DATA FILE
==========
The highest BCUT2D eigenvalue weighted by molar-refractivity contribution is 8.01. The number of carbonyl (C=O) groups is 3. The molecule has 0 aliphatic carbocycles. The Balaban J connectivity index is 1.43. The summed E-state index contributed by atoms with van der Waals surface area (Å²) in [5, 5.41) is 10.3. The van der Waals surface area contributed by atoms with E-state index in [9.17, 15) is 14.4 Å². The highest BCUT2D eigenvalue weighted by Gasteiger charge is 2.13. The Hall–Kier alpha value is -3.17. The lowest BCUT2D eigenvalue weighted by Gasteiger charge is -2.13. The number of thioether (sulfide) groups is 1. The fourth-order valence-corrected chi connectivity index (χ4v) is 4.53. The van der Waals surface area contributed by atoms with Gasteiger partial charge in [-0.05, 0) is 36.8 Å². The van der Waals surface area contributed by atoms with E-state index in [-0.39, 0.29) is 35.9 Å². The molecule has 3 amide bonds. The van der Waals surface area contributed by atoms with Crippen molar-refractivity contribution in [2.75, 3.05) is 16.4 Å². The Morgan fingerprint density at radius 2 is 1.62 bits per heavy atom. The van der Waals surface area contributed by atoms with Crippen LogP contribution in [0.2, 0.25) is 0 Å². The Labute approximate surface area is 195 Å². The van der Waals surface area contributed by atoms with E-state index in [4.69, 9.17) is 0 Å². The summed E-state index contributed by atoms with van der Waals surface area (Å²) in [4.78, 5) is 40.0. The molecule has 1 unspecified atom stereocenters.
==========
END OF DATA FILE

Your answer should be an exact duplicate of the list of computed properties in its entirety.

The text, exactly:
The highest BCUT2D eigenvalue weighted by molar-refractivity contribution is 8.01. The number of carbonyl (C=O) groups is 3. The molecule has 0 aliphatic carbocycles. The Balaban J connectivity index is 1.43. The summed E-state index contributed by atoms with van der Waals surface area (Å²) in [5, 5.41) is 10.3. The van der Waals surface area contributed by atoms with E-state index in [9.17, 15) is 14.4 Å². The highest BCUT2D eigenvalue weighted by Gasteiger charge is 2.13. The Hall–Kier alpha value is -3.17. The lowest BCUT2D eigenvalue weighted by Gasteiger charge is -2.13. The number of thioether (sulfide) groups is 1. The fourth-order valence-corrected chi connectivity index (χ4v) is 4.53. The van der Waals surface area contributed by atoms with Gasteiger partial charge in [-0.05, 0) is 36.8 Å². The van der Waals surface area contributed by atoms with E-state index in [-0.39, 0.29) is 35.9 Å². The molecule has 3 amide bonds. The van der Waals surface area contributed by atoms with Crippen molar-refractivity contribution in [2.75, 3.05) is 16.4 Å². The Morgan fingerprint density at radius 2 is 1.62 bits per heavy atom. The van der Waals surface area contributed by atoms with Crippen LogP contribution in [0.2, 0.25) is 0 Å². The Labute approximate surface area is 195 Å². The van der Waals surface area contributed by atoms with E-state index in [4.69, 9.17) is 0 Å². The summed E-state index contributed by atoms with van der Waals surface area (Å²) in [4.78, 5) is 40.0. The molecule has 1 unspecified atom stereocenters.